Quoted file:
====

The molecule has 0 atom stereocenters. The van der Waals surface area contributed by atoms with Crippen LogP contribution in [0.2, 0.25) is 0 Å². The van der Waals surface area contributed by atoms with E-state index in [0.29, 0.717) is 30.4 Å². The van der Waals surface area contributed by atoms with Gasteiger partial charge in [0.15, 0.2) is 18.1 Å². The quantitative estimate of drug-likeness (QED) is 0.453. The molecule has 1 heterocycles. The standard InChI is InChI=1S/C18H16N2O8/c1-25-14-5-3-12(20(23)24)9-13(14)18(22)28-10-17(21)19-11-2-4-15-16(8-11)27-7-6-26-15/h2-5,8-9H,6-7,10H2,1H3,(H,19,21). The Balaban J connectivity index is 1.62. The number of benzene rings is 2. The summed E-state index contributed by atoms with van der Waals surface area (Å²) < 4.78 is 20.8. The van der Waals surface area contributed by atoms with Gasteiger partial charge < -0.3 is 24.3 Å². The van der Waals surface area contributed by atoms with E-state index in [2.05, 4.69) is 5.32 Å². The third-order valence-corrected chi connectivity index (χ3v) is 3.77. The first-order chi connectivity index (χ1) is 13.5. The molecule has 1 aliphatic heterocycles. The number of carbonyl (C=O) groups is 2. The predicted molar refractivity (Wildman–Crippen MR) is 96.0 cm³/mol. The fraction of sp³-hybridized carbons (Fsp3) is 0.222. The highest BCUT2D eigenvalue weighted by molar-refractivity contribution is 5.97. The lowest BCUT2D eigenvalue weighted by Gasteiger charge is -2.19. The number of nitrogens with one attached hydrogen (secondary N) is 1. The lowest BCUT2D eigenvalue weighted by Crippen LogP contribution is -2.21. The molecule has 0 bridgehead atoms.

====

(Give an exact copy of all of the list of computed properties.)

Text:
The molecule has 0 atom stereocenters. The van der Waals surface area contributed by atoms with Crippen LogP contribution in [0.2, 0.25) is 0 Å². The van der Waals surface area contributed by atoms with E-state index in [0.29, 0.717) is 30.4 Å². The van der Waals surface area contributed by atoms with Gasteiger partial charge in [0.15, 0.2) is 18.1 Å². The quantitative estimate of drug-likeness (QED) is 0.453. The molecule has 1 heterocycles. The standard InChI is InChI=1S/C18H16N2O8/c1-25-14-5-3-12(20(23)24)9-13(14)18(22)28-10-17(21)19-11-2-4-15-16(8-11)27-7-6-26-15/h2-5,8-9H,6-7,10H2,1H3,(H,19,21). The Balaban J connectivity index is 1.62. The number of benzene rings is 2. The summed E-state index contributed by atoms with van der Waals surface area (Å²) < 4.78 is 20.8. The van der Waals surface area contributed by atoms with Gasteiger partial charge < -0.3 is 24.3 Å². The van der Waals surface area contributed by atoms with E-state index in [2.05, 4.69) is 5.32 Å². The third-order valence-corrected chi connectivity index (χ3v) is 3.77. The first-order chi connectivity index (χ1) is 13.5. The molecule has 1 aliphatic heterocycles. The number of carbonyl (C=O) groups is 2. The predicted molar refractivity (Wildman–Crippen MR) is 96.0 cm³/mol. The fraction of sp³-hybridized carbons (Fsp3) is 0.222. The highest BCUT2D eigenvalue weighted by molar-refractivity contribution is 5.97. The lowest BCUT2D eigenvalue weighted by Gasteiger charge is -2.19. The number of nitrogens with one attached hydrogen (secondary N) is 1. The lowest BCUT2D eigenvalue weighted by Crippen LogP contribution is -2.21. The molecule has 0 bridgehead atoms.